Skip to main content

The Inimitable Mark Tully

Every word he pronounced in his clipped British accent, over the crackle of the radio, was accepted as the absolute colour of truth. In those pretelevision days, millions of Indians hung on his every word—as he engaged with wars and disasters, announcements and deaths, upheavals and turmoils— yes, it was always the dependable voice of Mark Tully.

Though he was born in Tollygunge, Kolkata and spent his first ten years in India, his ardent love affair with the country began in 1965 when he joined the BBC in their administrative department in New Delhi. And in his inimitable style, Mark Tully says, “I arrived with the Tashkent agreement.” (We like this veteran broadcast journalist for his dramatic statements.) Working out of the administrative department he first began to do pre-recorded programmes and “it was infrequent.” He explains that in those days to do a live programme was difficult. “The telephone connectivity was haphazard and it was not easy.” 

After covering much of eventful India through two decades he began his foray into the verbose world of books. He laughs when he recounts, “I was used to doing small reports and at the end of it I would sign off as Mark Tully, so when I started writing books, at the end of every 250 words I would want to sign off. My first book with its cutoffs and slashes was a total mess. Radio has always been my first love with its brevity, clarity and simplicity whereas writing books terrified me.” However much he says books terrified him, he has written over half a dozen books. And he continues to do a regular Sunday morning programme on BBC UK called “Something Understood” that deals with art, music, religion, literature and philosophy. 

 His reading takes him into philosophy, religion—his major areas of interest and as for novels it is the ones from the Victorian era—Dickens, Hardy, Kipling that still capture the attention of Mark Tully. “I read them over and over again. I think in most of the modern novels the narrative is weak. The emphasis is on the verbal pyrotechnics and it is too adjectival. I like Graham Greene and R K Narayan too. They are spare and brilliant like the radio.” (We like that too —his undying devotion and fidelity to radio.) Tully who has witnessed the transition of India from a socialist state to the liberalized state writes about those years in his book India’s Unending Journey. “Consumer goods were in such short supply that foreign diplomats’ wives preparing to leave the country found a ready market for their half-used lipsticks and their underwear.” He says, “Before the liberalisation started much of India’s entrepreneurial energy was bottled up. India lost at least ten years to a country like China.”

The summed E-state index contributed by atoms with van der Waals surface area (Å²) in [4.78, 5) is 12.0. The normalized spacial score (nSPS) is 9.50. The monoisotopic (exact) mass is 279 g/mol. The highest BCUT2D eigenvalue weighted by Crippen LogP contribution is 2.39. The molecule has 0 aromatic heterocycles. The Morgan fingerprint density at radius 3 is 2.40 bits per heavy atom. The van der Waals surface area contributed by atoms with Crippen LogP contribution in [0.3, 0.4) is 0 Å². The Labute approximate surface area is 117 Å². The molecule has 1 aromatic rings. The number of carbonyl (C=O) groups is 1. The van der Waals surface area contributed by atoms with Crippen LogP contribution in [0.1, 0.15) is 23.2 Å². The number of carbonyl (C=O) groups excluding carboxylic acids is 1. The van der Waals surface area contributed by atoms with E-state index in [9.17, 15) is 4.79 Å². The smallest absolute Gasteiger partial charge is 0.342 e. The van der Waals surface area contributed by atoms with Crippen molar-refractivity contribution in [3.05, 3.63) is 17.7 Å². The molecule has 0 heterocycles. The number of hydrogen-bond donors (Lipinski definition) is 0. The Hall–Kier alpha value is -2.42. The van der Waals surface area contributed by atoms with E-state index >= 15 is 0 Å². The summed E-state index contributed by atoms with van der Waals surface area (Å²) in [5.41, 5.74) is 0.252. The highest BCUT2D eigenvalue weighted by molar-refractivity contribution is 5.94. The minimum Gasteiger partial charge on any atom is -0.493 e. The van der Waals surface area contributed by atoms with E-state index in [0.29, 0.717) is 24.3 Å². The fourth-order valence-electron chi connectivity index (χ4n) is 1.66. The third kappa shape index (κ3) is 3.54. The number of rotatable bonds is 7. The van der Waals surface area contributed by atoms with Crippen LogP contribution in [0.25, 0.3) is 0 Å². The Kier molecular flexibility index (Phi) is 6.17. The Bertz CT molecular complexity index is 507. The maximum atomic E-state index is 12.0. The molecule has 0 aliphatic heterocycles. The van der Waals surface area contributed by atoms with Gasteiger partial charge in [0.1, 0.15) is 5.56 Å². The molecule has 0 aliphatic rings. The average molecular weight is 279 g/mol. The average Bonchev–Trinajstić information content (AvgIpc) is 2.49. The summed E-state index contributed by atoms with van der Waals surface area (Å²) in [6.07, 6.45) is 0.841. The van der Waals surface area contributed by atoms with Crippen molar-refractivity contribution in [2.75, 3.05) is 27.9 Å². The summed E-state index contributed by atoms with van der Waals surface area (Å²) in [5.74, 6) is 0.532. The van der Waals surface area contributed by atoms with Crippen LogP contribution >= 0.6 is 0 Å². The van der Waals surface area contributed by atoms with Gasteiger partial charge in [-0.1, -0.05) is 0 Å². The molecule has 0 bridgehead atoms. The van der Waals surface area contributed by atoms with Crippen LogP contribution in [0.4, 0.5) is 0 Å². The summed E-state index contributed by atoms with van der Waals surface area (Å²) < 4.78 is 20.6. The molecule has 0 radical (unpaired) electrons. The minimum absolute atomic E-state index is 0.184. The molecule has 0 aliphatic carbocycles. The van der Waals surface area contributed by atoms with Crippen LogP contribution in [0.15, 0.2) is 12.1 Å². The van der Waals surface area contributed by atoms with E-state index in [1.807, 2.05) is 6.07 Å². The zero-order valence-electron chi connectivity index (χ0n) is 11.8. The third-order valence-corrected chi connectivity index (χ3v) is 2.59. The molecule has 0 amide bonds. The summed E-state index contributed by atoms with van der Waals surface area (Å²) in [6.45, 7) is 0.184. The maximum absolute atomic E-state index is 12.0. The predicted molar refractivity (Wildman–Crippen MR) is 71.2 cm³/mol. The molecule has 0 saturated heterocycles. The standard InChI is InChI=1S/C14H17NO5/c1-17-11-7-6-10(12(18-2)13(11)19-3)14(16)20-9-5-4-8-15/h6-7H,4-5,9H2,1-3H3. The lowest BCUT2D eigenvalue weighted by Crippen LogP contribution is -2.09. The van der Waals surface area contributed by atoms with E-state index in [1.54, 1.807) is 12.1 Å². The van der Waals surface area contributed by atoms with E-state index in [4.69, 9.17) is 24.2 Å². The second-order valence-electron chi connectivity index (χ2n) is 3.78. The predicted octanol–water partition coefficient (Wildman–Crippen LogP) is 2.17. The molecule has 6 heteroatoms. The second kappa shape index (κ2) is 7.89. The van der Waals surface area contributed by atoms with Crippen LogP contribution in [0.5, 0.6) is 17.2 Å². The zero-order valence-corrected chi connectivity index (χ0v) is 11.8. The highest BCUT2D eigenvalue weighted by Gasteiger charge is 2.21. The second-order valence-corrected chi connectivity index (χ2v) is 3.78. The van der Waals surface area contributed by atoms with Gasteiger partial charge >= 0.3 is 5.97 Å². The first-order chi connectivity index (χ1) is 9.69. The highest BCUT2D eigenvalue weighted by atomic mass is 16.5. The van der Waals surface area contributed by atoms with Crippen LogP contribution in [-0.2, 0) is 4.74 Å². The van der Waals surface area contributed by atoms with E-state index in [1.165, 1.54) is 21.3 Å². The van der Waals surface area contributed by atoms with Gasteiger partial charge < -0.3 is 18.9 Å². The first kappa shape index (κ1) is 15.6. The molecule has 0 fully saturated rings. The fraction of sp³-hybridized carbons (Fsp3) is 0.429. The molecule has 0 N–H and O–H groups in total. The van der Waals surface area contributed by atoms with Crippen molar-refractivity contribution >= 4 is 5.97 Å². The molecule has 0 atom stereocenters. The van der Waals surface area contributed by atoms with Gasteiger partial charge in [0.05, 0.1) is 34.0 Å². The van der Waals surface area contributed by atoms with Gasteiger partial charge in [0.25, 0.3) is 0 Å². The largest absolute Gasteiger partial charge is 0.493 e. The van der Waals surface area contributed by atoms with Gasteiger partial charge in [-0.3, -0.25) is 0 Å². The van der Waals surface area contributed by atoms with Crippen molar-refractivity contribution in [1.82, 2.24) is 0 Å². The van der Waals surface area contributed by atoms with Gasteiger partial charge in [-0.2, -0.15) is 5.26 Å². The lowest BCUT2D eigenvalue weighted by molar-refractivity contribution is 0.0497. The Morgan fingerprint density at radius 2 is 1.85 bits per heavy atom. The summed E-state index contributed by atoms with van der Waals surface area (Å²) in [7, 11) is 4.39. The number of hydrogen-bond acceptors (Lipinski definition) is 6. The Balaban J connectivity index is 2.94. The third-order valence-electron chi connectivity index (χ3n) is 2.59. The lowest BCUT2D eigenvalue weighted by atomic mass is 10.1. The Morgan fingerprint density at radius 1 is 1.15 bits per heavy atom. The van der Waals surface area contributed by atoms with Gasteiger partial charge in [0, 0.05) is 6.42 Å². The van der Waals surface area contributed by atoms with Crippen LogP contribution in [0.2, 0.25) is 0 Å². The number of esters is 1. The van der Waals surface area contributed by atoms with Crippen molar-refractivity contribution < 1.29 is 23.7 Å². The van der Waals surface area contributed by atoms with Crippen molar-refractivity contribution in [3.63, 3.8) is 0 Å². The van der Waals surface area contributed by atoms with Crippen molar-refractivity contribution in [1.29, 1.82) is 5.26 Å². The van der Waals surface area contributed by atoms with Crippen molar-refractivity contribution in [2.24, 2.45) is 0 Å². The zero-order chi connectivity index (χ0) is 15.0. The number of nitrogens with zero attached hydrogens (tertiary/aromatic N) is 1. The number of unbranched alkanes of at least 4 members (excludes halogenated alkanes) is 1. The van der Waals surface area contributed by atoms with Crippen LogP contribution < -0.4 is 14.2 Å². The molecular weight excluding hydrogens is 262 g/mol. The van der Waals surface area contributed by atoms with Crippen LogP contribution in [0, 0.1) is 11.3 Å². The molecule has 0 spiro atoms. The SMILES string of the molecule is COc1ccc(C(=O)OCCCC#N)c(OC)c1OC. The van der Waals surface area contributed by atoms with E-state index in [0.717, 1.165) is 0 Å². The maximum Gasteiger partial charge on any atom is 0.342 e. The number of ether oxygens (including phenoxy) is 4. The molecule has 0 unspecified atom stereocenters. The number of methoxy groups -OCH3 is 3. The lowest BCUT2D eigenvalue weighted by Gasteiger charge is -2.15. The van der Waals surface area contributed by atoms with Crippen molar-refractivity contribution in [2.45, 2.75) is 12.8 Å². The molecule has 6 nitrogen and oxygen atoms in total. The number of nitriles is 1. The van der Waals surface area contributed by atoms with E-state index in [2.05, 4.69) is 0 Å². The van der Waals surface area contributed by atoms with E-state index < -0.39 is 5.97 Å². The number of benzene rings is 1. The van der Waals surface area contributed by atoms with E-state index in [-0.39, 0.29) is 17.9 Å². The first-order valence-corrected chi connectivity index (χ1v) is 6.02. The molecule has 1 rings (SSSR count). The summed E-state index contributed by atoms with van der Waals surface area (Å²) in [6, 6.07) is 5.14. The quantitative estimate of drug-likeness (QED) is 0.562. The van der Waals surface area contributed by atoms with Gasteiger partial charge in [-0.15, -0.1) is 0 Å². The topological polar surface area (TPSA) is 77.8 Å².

Tully strongly stresses in his books how India has changed him. “I used to look for absolute answers and it was in India that I learnt the uncertainty of certainty. I also got a sense of balance.” Inspite of all that he has imbibed from India, Tully still retains his Britishness after four decades of living here. “I am British by blood, British by birth and I believe in karma. I cannot throw away that part of me,” says Sir Mark Tully. 

Memories Of Tamil Nadu
“Chennai, or Madras as it used to be known, has a sober south Indian culture which is less concerned with money making than with the old fashioned virtues of manufacturing.”
 Mark Tully has been coming to Chennai and the state to cover events, to do documentaries and to research for his books. He writes in India's Unending Journey “Chennai, or Madras as it used to be known, has a sober south Indian culture which is less concerned with money making than with the old fashioned virtues of manufacturing.” 
He says that after the hectic pace of Delhi, he finds Chennai orderly and refreshing. It is the perfect place to unwind. He recalls how he loved the time he camped at the beautiful seaside Rameswaram. “Soon after the IPKF was sent to Sri Lanka, a politician threatened to swim across the sea to Sri Lanka in protest. So an entire troop of reporters camped there waiting for him to do that. And every morning we would watch him enact a drama but he never did it and we had to come away. Our editors were not too happy with us for going there.